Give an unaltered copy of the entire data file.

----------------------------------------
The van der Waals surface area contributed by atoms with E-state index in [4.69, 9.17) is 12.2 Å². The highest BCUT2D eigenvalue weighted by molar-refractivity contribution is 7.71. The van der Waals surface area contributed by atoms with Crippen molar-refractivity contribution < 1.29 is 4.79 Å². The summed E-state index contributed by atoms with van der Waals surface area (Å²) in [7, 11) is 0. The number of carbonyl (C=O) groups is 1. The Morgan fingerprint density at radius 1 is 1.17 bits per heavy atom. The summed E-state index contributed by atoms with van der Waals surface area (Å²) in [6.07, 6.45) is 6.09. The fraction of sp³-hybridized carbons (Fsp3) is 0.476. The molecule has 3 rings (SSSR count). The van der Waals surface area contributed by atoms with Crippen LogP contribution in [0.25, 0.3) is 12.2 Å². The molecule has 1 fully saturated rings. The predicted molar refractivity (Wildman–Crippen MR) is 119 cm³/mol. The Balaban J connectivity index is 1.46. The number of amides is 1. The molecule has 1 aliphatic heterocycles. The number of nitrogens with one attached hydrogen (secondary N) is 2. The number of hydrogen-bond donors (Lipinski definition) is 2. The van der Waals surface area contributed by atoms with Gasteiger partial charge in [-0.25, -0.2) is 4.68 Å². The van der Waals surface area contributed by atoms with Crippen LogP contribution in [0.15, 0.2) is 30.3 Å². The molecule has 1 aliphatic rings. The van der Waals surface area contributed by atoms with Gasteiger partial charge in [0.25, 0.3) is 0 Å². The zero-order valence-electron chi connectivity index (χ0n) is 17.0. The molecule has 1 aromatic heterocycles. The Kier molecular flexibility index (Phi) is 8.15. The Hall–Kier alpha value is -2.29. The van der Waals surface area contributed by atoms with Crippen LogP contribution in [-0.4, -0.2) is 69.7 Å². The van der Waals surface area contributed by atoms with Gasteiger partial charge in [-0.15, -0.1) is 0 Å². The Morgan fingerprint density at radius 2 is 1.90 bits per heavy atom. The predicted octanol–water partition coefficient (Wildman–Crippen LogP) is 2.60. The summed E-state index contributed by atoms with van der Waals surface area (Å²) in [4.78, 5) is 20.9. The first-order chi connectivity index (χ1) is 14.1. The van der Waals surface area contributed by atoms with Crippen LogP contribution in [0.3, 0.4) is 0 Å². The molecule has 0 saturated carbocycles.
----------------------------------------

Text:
The van der Waals surface area contributed by atoms with E-state index in [4.69, 9.17) is 12.2 Å². The highest BCUT2D eigenvalue weighted by molar-refractivity contribution is 7.71. The van der Waals surface area contributed by atoms with Crippen molar-refractivity contribution < 1.29 is 4.79 Å². The summed E-state index contributed by atoms with van der Waals surface area (Å²) in [7, 11) is 0. The number of carbonyl (C=O) groups is 1. The Morgan fingerprint density at radius 1 is 1.17 bits per heavy atom. The summed E-state index contributed by atoms with van der Waals surface area (Å²) in [6.07, 6.45) is 6.09. The fraction of sp³-hybridized carbons (Fsp3) is 0.476. The molecule has 3 rings (SSSR count). The van der Waals surface area contributed by atoms with Crippen LogP contribution in [0.25, 0.3) is 12.2 Å². The molecule has 1 fully saturated rings. The predicted molar refractivity (Wildman–Crippen MR) is 119 cm³/mol. The Balaban J connectivity index is 1.46. The number of amides is 1. The molecule has 1 aliphatic heterocycles. The number of nitrogens with one attached hydrogen (secondary N) is 2. The number of hydrogen-bond donors (Lipinski definition) is 2. The van der Waals surface area contributed by atoms with Gasteiger partial charge in [-0.25, -0.2) is 4.68 Å². The van der Waals surface area contributed by atoms with Crippen LogP contribution in [0.15, 0.2) is 30.3 Å². The molecule has 1 aliphatic rings. The van der Waals surface area contributed by atoms with Gasteiger partial charge in [0.25, 0.3) is 0 Å². The zero-order valence-electron chi connectivity index (χ0n) is 17.0. The molecule has 1 aromatic heterocycles. The Kier molecular flexibility index (Phi) is 8.15. The Hall–Kier alpha value is -2.29. The van der Waals surface area contributed by atoms with Crippen LogP contribution in [-0.4, -0.2) is 69.7 Å². The van der Waals surface area contributed by atoms with Gasteiger partial charge in [-0.15, -0.1) is 0 Å². The Morgan fingerprint density at radius 2 is 1.90 bits per heavy atom. The predicted octanol–water partition coefficient (Wildman–Crippen LogP) is 2.60. The summed E-state index contributed by atoms with van der Waals surface area (Å²) in [4.78, 5) is 20.9. The first-order chi connectivity index (χ1) is 14.1. The van der Waals surface area contributed by atoms with Crippen LogP contribution in [0.3, 0.4) is 0 Å². The molecule has 0 saturated carbocycles.